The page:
Yield: 6 Servings

6 large beefsteak tomatoes
2 large golden delight tomatoes
2 large rainbow tomatoes
1/2 pint sweet 100 tomatoes (tiny cherry tomatoes can be substituted)
3/4 cup plus 3 tablespoons balsamic vinaigrette
1 1/2 teaspoons kosher salt
3/4 teaspoon freshly ground black pepper
1 smoked ham hock
1 large onion, peeled and quartered
1 fresh thyme sprig
6 ounces (1 cup) fresh field peas, such as black-eyed, pink-eyed, or butter beans
2 tablespoons peanut oil
3 ears of yellow corn, husked
6 slices Applewood smoked bacon, cooked until crisp
3/4 cup chive dressing
6 tablespoons chiffonade of fresh basil

4 cups vegetable oil
30 pieces whole baby okra
1/4 cup buttermilk
1/4 cup corn flour
1/4 cup cornmeal
1/4 cup all-purpose flour
1 teaspoon kosher salt, divided
1/2 teaspoon freshly ground black pepper, divided

For Serving:
3/4 cup Chive dressing
6 tablespoons chiffonade of fresh basil

Balsamic Vinaigrette:

Yield 2 cups

1 cup balsamic vinegar
1 cup finely chopped fresh chives
1/2 cup chopped green onions
1/2 cup extra-virgin olive oil
1/2 cup olive oil
1/4 teaspoon kosher salt
1/8 teaspoon freshly ground black pepper

Whisk together the vinegar, chives, and green onions in a medium bowl. Slowly whisk the oils into the vinegar mixture until well blended and slightly emulsified. Season the vinegar mixture with salt and pepper. The vinaigrette can be used immediately or stored in an airtight container in the refrigerator for up to five days. Be sure to bring the chilled vinaigrette to room temperature and whisk well before serving

Chive Dressing

If you are concerned about using a raw egg, try adding 1/2 teaspoon finely chopped fresh garlic, 1/4 cup finely chopped fresh chives, and a pinch of salt and pepper to 1 cup of a good-quality, store-bought mayonnaise.

Yield: about 1 1/4 cups

1 small garlic clove, peeled and finely minced
6 tablespoons finely chopped fresh chives
1 large egg yolk
2 tablespoons fresh lemon juice
1/2 teaspoon kosher salt
1/4 teaspoon freshly ground black pepper
1 cup olive oil
1/4 cup homemade crème fraiche

Combine the garlic and chives in small bowl. Add the egg yolk, lemon juice, salt, and pepper and whisk to combine. Add the oil in a thin, steady stream while whisking vigorously to create an emulsion. Stir in the crème fraiche. You may need to add a drop or two of water if the dressing is too thick. Cover and chill the dressing for at least 20 minutes before serving. This dressing will keep refrigerated in an airtight container for up to two days.

Homemade Crème Fraiche

Yield: 2 cups

1 1/2 cups heavy cream
2 tablespoons buttermilk

Whisk together the cream and buttermilk just to combine. Pour into a sterilized 2-cup jar (a mayonnaise or pickle jar works well) and cover tightly. Allow the mixture to sit at room temperature for two days.

After 24 hours, the crème fraiche will have thickened. If the mixture is slightly separated, whisk until smooth. The crème fraiche can be used immediately or refrigerated until ready to use. Homemade crème fraiche will keep refrigerated for up to two weeks.

To Prepare the Salad:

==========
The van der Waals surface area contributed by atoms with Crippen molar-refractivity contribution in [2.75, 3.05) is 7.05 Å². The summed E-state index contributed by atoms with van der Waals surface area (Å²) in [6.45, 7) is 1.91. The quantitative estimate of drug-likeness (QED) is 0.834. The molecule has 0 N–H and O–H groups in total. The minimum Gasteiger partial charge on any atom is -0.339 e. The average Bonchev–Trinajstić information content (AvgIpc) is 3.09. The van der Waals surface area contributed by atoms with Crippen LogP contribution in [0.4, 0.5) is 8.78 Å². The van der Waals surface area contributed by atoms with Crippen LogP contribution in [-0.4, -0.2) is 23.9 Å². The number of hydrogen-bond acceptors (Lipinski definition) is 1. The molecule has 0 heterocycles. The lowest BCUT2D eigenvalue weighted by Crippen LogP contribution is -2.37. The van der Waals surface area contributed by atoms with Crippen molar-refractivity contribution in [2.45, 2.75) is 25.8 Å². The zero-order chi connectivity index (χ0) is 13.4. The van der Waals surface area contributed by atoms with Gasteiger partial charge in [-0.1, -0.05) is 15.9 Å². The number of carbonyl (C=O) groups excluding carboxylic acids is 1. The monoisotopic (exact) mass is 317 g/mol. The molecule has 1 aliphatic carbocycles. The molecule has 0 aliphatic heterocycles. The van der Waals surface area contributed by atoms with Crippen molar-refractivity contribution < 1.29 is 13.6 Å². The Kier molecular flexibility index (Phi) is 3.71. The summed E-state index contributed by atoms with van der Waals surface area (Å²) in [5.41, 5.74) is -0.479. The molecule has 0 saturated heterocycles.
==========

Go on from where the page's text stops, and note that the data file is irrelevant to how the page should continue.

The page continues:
Core and slice the beefsteak, golden delight, and rainbow tomatoes into 1/4 inch thick slices. Toss the sliced tomatoes and the sweet 100 tomatoes with 3/4 cup of the vinaigrette. Season the tomatoes with the salt and pepper and set aside at room temperature to marinate until ready to serve.

Combine the ham hock, onion, thyme sprig, and field peas in a medium stockpot with enough cold water to cover the beans. Bring the peas to a simmer and cook until just tender, 12-15 minutes, stirring occasionally. Remove from the heat, drain, and cool. Remove and discard the ham hock, onion quarters, and thyme sprig. Place the cooled peas in a mixing bowl and set aside.

Shave kernels off the corn cobs discarding the silk hairs. Heat the peanut oil in a large skillet over medium-high heat. Add the corn kernels and cook until tender, 8-10 minutes. Season the corn with salt and pepper to taste and remove from the heat and cool slightly. Toss the corn kernels with the cooked field peas and the remaining 3 tablespoons of vinaigrette. Set the pea mixture aside to marinate at room temperature until ready to serve.

To Prepare the Okra:

Pour the vegetable oil into a deep-sided skillet to a depth of three inches. (Alternatively, a deep fryer can be filled with vegetable oil.) Preheat the oil to 350 degrees Fahrenheit.

Trim the okra stems and place the okra pods in a small bowl with the buttermilk. Toss until well coated.

Combine the corn flour, cornmeal, all-purpose-flour, salt, and pepper in medium bowl. Drain the okra from the buttermilk and toss in the cornmeal mixture. Shake off any excess cornmeal mixture. Place the okra in the preheated vegetable oil and fry for 2 to 3 minutes, or until golden. Remove okra from the hot oil with a slotted spoon and drain on a paper towel-lined plate. Season the okra with the remaining salt and pepper, if needed. Keep warm until ready to serve.

To Serve:

Arrange each of the different types of sliced tomatoes on six plates. Place the whole sweet tomatoes around the sliced tomatoes. Divide the pea and corn mixture evenly among plates on top of the tomatoes. Arrange 5 pieces of fried okra around each plate and place 1 slice of crispy bacon on the top of each salad. Drizzle 1 to 2 tablespoons of the chive dressing over the top of each salad and garnish each with one tablespoon of basil chiffonade. Serve immediately.

Hot and Hot Fish Club Cookbook, by Chris and Idie Hastings with Katherine Hobbs, is published by Running Press, Philadelphia.